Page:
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Bioinformatics analysis of proteomics profiles in senescent human primary proximal tubule epithelial cells



Dysfunction of renal tubule epithelial cells is associated with renal tubulointerstitial fibrosis. Exploration of the proteomic profiles of senesced tubule epithelial cells is essential to elucidate the mechanism of tubulointerstitium development.


Primary human proximal tubule epithelial cells from passage 3 (P3) and passage 6 (P6) were selected for evaluation. EdU and SA-β-galactosidase staining were used to detect cell senescence. p53, p21, and p16 were detected by Western blot analysis. Liquid chromatography mass spectrometry (LC-MS) was used to examine differentially expressed proteins (DEPs) between P6 and P3 cells. The expression of DEPs was examined by Western blot analysis. Bioinformatics analysis was performed by protein-protein interaction and gene ontology analyses.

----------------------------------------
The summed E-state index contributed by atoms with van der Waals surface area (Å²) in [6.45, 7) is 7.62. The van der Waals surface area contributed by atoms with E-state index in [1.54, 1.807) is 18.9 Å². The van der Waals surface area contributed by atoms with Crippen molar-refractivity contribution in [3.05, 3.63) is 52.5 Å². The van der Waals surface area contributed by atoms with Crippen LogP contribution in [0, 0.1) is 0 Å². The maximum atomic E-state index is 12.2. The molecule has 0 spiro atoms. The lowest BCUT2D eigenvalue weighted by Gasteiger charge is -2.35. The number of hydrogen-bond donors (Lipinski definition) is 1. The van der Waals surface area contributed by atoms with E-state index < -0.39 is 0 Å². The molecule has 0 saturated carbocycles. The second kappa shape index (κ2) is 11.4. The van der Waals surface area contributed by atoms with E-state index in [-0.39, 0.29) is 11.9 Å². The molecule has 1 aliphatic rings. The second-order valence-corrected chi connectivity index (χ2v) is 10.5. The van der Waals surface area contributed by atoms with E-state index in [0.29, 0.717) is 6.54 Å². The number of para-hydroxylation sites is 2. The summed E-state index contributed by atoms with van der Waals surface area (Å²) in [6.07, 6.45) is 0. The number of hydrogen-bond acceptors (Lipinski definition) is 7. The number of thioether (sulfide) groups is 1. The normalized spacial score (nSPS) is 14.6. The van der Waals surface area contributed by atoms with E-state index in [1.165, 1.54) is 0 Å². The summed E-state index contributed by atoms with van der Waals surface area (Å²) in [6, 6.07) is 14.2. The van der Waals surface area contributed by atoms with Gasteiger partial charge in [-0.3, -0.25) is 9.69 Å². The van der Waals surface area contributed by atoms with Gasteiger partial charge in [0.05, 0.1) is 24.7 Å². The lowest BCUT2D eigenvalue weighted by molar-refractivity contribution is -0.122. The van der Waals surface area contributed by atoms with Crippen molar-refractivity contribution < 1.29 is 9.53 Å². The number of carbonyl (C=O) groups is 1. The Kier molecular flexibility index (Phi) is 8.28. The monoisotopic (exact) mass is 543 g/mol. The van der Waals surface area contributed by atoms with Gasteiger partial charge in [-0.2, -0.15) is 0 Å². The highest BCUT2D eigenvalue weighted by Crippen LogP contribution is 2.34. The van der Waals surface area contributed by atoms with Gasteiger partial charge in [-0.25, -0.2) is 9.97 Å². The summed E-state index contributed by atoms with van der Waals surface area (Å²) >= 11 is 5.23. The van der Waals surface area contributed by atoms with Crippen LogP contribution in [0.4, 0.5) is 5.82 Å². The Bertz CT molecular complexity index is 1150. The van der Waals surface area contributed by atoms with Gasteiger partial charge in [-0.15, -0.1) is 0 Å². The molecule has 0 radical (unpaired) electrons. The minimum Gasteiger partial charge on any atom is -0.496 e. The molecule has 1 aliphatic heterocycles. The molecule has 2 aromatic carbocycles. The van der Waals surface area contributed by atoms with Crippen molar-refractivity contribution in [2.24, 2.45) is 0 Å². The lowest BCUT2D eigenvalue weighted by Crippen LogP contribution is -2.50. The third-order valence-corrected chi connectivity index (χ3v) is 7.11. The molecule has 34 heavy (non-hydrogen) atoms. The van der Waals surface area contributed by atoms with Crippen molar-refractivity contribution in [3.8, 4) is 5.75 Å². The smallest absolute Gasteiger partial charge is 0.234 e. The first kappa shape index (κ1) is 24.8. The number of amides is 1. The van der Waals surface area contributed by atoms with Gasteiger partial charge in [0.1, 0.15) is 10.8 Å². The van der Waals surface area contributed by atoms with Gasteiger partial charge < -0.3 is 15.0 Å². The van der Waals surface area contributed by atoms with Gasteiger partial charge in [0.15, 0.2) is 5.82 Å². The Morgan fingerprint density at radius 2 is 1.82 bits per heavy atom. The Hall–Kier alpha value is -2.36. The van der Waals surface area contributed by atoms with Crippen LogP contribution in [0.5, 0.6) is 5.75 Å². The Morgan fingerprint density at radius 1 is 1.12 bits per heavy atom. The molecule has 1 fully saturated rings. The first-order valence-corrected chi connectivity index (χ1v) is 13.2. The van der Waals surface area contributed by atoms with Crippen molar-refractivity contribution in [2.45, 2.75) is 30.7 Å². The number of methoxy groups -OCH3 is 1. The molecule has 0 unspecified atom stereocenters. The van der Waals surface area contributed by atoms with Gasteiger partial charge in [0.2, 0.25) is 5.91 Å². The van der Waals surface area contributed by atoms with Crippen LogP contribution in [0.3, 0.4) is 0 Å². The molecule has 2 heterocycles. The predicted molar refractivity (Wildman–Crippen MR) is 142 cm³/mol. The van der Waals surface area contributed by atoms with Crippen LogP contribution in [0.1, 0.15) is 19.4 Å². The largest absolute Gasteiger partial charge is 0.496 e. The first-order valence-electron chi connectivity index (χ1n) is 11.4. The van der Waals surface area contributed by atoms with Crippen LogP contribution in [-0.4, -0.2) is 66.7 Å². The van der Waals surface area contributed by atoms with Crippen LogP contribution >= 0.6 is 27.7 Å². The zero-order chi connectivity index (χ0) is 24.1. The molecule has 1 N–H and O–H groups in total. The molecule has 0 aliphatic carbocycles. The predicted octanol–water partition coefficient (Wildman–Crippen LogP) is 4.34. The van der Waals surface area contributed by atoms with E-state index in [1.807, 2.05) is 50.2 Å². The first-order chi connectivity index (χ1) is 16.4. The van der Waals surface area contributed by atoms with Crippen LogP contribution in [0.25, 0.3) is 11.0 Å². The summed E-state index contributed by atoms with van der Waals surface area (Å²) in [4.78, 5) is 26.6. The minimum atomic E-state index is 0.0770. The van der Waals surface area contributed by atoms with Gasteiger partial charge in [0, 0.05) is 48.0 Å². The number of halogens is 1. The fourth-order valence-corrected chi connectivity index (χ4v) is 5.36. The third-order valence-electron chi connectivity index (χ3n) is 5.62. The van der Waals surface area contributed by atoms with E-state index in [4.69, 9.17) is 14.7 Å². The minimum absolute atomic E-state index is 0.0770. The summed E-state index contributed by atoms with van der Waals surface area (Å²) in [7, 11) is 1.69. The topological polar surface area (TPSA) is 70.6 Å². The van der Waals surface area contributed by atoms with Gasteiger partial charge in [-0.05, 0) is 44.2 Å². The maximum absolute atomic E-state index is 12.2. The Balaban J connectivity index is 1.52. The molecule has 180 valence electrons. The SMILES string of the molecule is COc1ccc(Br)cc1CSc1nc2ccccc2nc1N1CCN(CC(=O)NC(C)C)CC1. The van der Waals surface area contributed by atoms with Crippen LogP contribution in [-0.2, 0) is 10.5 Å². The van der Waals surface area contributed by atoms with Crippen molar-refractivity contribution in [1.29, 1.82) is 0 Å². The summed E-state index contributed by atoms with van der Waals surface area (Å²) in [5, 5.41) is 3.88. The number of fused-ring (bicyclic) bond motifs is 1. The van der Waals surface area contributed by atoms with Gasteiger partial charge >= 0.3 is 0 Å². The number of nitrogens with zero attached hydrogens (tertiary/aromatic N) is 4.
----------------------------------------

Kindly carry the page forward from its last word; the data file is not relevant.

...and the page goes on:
The majority of tubule cells from passage 6 (P6) stained positive for SA-β-galactosidase, whereas passage 3 (P3) cells were negative. Senescence biomarkers, including p53, p21, and p16, were upregulated in P6 cells relative to P3 cells. EdU staining results showed a lower rate of EdU positive cells in P6 cells than in P3 cells. LC-MS was used to examine DEPs between P6 and P3 cells. These DEPs are involved in glycolysis, response to stress, cytoskeleton regulation, oxidative reduction, ATP binding, and oxidative stress. Using Western blot analysis, we validated the down-regulation of AKR1B1, EEF2, EEF1A1, and HSP90 and the up-regulation of VIM in P6 cells seen in the LC-MS data. More importantly, we built the molecular network based on biological functions and protein-protein interactions and found that the DEPs are involved in translation elongation, stress, and glycolysis, and that they are all associated with cytoskeleton regulation, which regulates senescent cell activities such as apoptosis and EMT in tubule epithelial cells.